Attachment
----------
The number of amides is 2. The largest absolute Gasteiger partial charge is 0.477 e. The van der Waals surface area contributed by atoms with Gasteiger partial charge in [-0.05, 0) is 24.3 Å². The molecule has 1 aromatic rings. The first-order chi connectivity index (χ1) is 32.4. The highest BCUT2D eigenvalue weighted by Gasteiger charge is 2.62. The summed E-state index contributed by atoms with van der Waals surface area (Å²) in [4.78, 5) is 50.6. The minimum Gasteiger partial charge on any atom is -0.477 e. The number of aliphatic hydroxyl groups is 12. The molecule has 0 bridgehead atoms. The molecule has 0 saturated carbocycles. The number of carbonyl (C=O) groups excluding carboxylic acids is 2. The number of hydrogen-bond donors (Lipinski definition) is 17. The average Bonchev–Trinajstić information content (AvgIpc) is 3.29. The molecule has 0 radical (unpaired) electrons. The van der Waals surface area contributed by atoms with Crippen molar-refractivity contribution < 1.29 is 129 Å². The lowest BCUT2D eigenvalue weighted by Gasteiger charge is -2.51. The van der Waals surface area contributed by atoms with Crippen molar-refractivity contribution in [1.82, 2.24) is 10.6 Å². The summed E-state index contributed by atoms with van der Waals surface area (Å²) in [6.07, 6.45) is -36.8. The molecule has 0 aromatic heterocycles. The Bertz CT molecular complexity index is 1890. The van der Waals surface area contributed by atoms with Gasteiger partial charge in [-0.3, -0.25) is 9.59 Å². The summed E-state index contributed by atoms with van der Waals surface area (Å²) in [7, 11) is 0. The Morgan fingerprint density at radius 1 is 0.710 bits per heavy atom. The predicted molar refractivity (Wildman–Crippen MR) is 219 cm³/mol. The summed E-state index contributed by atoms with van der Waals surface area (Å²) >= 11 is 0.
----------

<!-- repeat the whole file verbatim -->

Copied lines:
The number of amides is 2. The largest absolute Gasteiger partial charge is 0.477 e. The van der Waals surface area contributed by atoms with Gasteiger partial charge in [-0.05, 0) is 24.3 Å². The molecule has 1 aromatic rings. The first-order chi connectivity index (χ1) is 32.4. The highest BCUT2D eigenvalue weighted by Gasteiger charge is 2.62. The summed E-state index contributed by atoms with van der Waals surface area (Å²) in [4.78, 5) is 50.6. The minimum Gasteiger partial charge on any atom is -0.477 e. The number of aliphatic hydroxyl groups is 12. The molecule has 0 bridgehead atoms. The molecule has 0 saturated carbocycles. The number of carbonyl (C=O) groups excluding carboxylic acids is 2. The number of hydrogen-bond donors (Lipinski definition) is 17. The average Bonchev–Trinajstić information content (AvgIpc) is 3.29. The molecule has 0 radical (unpaired) electrons. The van der Waals surface area contributed by atoms with Crippen molar-refractivity contribution < 1.29 is 129 Å². The lowest BCUT2D eigenvalue weighted by Gasteiger charge is -2.51. The van der Waals surface area contributed by atoms with Crippen molar-refractivity contribution in [1.82, 2.24) is 10.6 Å². The summed E-state index contributed by atoms with van der Waals surface area (Å²) in [6.07, 6.45) is -36.8. The molecule has 0 aromatic heterocycles. The Bertz CT molecular complexity index is 1890. The van der Waals surface area contributed by atoms with Gasteiger partial charge in [-0.3, -0.25) is 9.59 Å². The summed E-state index contributed by atoms with van der Waals surface area (Å²) in [7, 11) is 0. The Morgan fingerprint density at radius 1 is 0.710 bits per heavy atom. The predicted molar refractivity (Wildman–Crippen MR) is 219 cm³/mol. The summed E-state index contributed by atoms with van der Waals surface area (Å²) >= 11 is 0.